What I wound up with was quite special, and surprisingly so. I connected the CD14 to the DVA with an AudioQuest Carbon digital coax cable. We’re talking about a fairly affordable digital rig—the DVA is just $2500 including DAC—but the sound was so immediately appealing in a big, open and clear manner. Remember, I’m the one who needs a little warmth and, well, color in order to fall in love. But when paired with the AVA M225 monoblocks (our 2021 Best Value Award winner), and played through either Fern & Roby Raven III or Nola Champ3 loudspeakers, the Rotel CD14MKII suddenly sounded like a serious digital playback machine, loaded with all sorts of crazy resolution and detail without sacrificing musicality.
I also used the Rotel CD14MKII in a more conventional way, replacing the Unison Research CDE. But the sound of the CD14 was easier to assess with this stunning AVA set-up.
Rotel CD14MKII Sound
It’s almost difficult to talk about the Rotel CD14MKII in universal terms—those two system configurations were so different in sound, which suggests that the Rotel offers a clear clean window into what’s happening downstream. In the convention configuration, the CD14 was capable, confident and didn’t seem to draw attention to itself. It wasn’t doing anything wrong. It sounded great, but perhaps its ability to go three-dimensional so easily came in second to the Unison Research CDE. The CDE has 12AX7s in the output stage, so a lot of those added textures are due to the glass.
Once I mated the Rotel CD14MKII with the AVA amplification, however, the sound went in a totally different but equally exciting direction. Instead of warmth and a digital sound that could emulate the feel of analog, which has always been my goal with compact disc players, the Rotel/AVA rig was astonishing in its ability to create lots of detail energy and excitement. This is not the same excitement we felt with earlier compact disc players, which meant the dreaded brightness that drove us back to our turntables in the 21st century. I mean hi-rez digital in the best sense, both detailed and musical, extended and easy, the sound that will eventually prompt die-hard analog guys to admit they’re finally enjoying the latest generation of digital products.
On Carlos Barbosa-Lima and Johannes Tonio Kreusch’s stunning new guitar album from Zoho Music, Manisero, the CD14 preserved the beauty of this Latin American folk music while capturing those amazing human moments where you hear flesh and nail as much as you hear the note. We’re talking about two acoustic guitars (and an occasional piano from Cornelius Claudio Kreusch) playing all the classics from Mexico, Brazil and Argentina—even “Cielito Lindo” is covered—and the physical presence of these performances are undeniable. You can feel the humans moving, shifting and making joyful music, just as in real life.
Will you only hear these excellent results with the AVA gear? No, that would be a dumb thing to say. But the excellent performance I experienced with the CD14 and the DVA preamplifier tells me that the Rotel will pull its weight in the middle of the most sophisticated digital set-ups as a transport and a disc player. It’s an RCD for now, with similar value for the money but more in tune with the latest technology.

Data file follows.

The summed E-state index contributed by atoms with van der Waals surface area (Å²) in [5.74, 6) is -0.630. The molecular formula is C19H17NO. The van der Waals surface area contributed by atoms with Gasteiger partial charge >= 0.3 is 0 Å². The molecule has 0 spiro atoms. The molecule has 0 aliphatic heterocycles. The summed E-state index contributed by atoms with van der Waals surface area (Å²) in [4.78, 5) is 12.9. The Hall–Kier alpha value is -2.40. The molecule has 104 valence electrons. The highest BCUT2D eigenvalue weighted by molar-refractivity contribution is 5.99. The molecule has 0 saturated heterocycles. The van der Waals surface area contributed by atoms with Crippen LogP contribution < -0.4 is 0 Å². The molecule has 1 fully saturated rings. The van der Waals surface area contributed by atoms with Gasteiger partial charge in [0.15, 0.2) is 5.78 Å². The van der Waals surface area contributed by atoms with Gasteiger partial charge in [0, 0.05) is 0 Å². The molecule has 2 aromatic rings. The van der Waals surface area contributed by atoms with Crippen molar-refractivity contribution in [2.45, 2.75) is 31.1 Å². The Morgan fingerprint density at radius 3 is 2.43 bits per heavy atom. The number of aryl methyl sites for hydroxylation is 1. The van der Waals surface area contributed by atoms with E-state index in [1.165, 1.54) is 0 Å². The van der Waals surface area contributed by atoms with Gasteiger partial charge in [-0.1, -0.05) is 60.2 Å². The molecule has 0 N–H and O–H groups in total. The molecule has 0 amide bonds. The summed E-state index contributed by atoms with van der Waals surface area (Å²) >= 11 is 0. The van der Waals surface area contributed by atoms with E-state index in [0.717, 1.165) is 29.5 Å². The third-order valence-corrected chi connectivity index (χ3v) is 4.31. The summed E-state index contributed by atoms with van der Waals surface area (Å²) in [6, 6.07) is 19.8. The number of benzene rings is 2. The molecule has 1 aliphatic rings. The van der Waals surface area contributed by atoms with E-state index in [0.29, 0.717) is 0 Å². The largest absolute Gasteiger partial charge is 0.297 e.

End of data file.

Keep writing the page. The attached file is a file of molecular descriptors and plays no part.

A lot of you probably need the Rotel CD14MKII CD player and you don’t even know it.
Rotel CD14MKII Conclusions
I mentioned at the beginning that the Rotel CD14MKII compact disc player could represent a third option for audiophiles. Here’s how that option plays out, in a nutshell.
I’ve been using that Unison Research CDE CD player since 2011. It’s a great player, and it can stick around and fulfill the role of my last CD player if it wants to. That brings up a concern—CD players, as a rule, often die. My first three or four players died after a year or two. It was always the entire laser assembly failing. The option was usually to buy a new player since it was almost as expensive to replace the laser. That’s not the actual manufacturer’s fault, since they don’t make the laser assemblies.
I think about it all the time, about what I would do if the laser inside the Unison eventually decided to retire so it could live on a big farm and play in the meadows with all the other compact disc laser assemblies. Up until the Rotel CD14MKII arrived, I assumed I would go ahead with the music server plan. I really enjoyed both the Merason Frerot DAC and Innuos Zen Mini combo, both with optional power supplies, that I reviewed last year.
Now, I wonder if buying the Rotel CD14MKII isn’t the smarter move. I had the CD14MKII playing in all sorts of rigs through autumn and it was both utilitarian and musically satisfying. That match up with the Audio by Van Alstine DVA Digital Preamplifier was so memorable—I had so many instant options for system configurations, and the level of detail I heard through the duo was extraordinary. I could live with this sound for a very long time.
The Rotel CD14MKII is an exciting third option for quite a few audiophiles who want to keep listening to their collections well into the future, well past the era of physical music formats. If you think that’s hyperbole, you should know that my old buddy’s Rotel RCD-865 is still in service. A good, affordable CD player can still be essential to a modern digital system, and the Rotel is absolute proof of this.